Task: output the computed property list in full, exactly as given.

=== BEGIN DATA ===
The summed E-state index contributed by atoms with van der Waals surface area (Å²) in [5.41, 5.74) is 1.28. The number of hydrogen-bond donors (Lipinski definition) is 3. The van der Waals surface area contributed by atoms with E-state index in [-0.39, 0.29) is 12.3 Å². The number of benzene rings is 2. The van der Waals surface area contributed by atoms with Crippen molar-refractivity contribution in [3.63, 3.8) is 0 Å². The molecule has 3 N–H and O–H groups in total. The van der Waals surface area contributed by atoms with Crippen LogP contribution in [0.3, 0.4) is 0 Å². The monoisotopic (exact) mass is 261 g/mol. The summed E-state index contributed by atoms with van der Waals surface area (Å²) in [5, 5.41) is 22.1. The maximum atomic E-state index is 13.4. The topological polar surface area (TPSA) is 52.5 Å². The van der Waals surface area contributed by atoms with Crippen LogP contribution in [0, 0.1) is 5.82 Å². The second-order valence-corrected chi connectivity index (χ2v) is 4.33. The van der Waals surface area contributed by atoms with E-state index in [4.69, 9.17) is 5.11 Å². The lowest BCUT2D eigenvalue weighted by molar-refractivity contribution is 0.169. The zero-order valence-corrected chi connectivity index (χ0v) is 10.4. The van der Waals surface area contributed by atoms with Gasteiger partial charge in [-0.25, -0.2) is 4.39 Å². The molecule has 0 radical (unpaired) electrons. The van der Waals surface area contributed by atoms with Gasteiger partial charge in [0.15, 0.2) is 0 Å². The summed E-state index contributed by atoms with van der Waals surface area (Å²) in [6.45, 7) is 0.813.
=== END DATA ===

The summed E-state index contributed by atoms with van der Waals surface area (Å²) in [5.41, 5.74) is 1.28. The number of hydrogen-bond donors (Lipinski definition) is 3. The van der Waals surface area contributed by atoms with E-state index in [-0.39, 0.29) is 12.3 Å². The number of benzene rings is 2. The van der Waals surface area contributed by atoms with Crippen molar-refractivity contribution in [3.63, 3.8) is 0 Å². The molecule has 3 N–H and O–H groups in total. The van der Waals surface area contributed by atoms with Crippen LogP contribution in [0.3, 0.4) is 0 Å². The monoisotopic (exact) mass is 261 g/mol. The summed E-state index contributed by atoms with van der Waals surface area (Å²) in [5, 5.41) is 22.1. The maximum atomic E-state index is 13.4. The topological polar surface area (TPSA) is 52.5 Å². The van der Waals surface area contributed by atoms with Crippen LogP contribution in [0, 0.1) is 5.82 Å². The second-order valence-corrected chi connectivity index (χ2v) is 4.33. The van der Waals surface area contributed by atoms with E-state index in [4.69, 9.17) is 5.11 Å². The lowest BCUT2D eigenvalue weighted by molar-refractivity contribution is 0.169. The zero-order valence-corrected chi connectivity index (χ0v) is 10.4. The van der Waals surface area contributed by atoms with Gasteiger partial charge in [-0.25, -0.2) is 4.39 Å². The molecule has 0 radical (unpaired) electrons. The van der Waals surface area contributed by atoms with Gasteiger partial charge in [0.15, 0.2) is 0 Å². The summed E-state index contributed by atoms with van der Waals surface area (Å²) in [6.45, 7) is 0.813.